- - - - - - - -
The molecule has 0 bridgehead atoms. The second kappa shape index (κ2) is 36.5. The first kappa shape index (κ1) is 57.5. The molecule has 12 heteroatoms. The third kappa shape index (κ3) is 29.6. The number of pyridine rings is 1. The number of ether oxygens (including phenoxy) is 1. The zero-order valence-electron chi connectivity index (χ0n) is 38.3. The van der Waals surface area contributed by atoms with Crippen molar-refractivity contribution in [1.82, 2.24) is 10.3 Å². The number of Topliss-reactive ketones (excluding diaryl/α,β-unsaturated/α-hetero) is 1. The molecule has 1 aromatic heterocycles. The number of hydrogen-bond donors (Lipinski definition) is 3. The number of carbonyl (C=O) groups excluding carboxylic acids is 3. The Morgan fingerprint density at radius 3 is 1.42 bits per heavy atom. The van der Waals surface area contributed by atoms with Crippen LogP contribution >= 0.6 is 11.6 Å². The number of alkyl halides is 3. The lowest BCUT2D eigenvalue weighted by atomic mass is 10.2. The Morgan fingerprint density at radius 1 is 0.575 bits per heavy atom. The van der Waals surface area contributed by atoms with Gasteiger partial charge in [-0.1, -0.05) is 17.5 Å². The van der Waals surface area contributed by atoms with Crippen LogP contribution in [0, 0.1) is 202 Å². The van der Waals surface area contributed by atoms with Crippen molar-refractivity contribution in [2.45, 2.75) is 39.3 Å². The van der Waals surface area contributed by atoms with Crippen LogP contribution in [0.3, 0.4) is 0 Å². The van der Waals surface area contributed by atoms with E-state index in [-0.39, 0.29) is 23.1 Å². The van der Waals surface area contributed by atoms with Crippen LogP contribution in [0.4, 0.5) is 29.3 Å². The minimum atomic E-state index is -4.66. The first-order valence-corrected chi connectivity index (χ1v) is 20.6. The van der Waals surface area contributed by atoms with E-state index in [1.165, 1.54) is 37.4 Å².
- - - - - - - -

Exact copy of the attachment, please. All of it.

The molecule has 0 bridgehead atoms. The second kappa shape index (κ2) is 36.5. The first kappa shape index (κ1) is 57.5. The molecule has 12 heteroatoms. The third kappa shape index (κ3) is 29.6. The number of pyridine rings is 1. The number of ether oxygens (including phenoxy) is 1. The zero-order valence-electron chi connectivity index (χ0n) is 38.3. The van der Waals surface area contributed by atoms with Crippen molar-refractivity contribution in [1.82, 2.24) is 10.3 Å². The number of Topliss-reactive ketones (excluding diaryl/α,β-unsaturated/α-hetero) is 1. The molecule has 1 aromatic heterocycles. The number of hydrogen-bond donors (Lipinski definition) is 3. The number of carbonyl (C=O) groups excluding carboxylic acids is 3. The Morgan fingerprint density at radius 3 is 1.42 bits per heavy atom. The van der Waals surface area contributed by atoms with Crippen LogP contribution >= 0.6 is 11.6 Å². The number of alkyl halides is 3. The lowest BCUT2D eigenvalue weighted by atomic mass is 10.2. The Morgan fingerprint density at radius 1 is 0.575 bits per heavy atom. The van der Waals surface area contributed by atoms with Gasteiger partial charge in [-0.1, -0.05) is 17.5 Å². The van der Waals surface area contributed by atoms with Crippen LogP contribution in [0, 0.1) is 202 Å². The van der Waals surface area contributed by atoms with Crippen molar-refractivity contribution in [2.45, 2.75) is 39.3 Å². The van der Waals surface area contributed by atoms with Crippen LogP contribution in [0.3, 0.4) is 0 Å². The van der Waals surface area contributed by atoms with E-state index in [-0.39, 0.29) is 23.1 Å². The van der Waals surface area contributed by atoms with Crippen LogP contribution in [0.4, 0.5) is 29.3 Å². The minimum atomic E-state index is -4.66. The first-order valence-corrected chi connectivity index (χ1v) is 20.6. The van der Waals surface area contributed by atoms with E-state index in [1.165, 1.54) is 37.4 Å².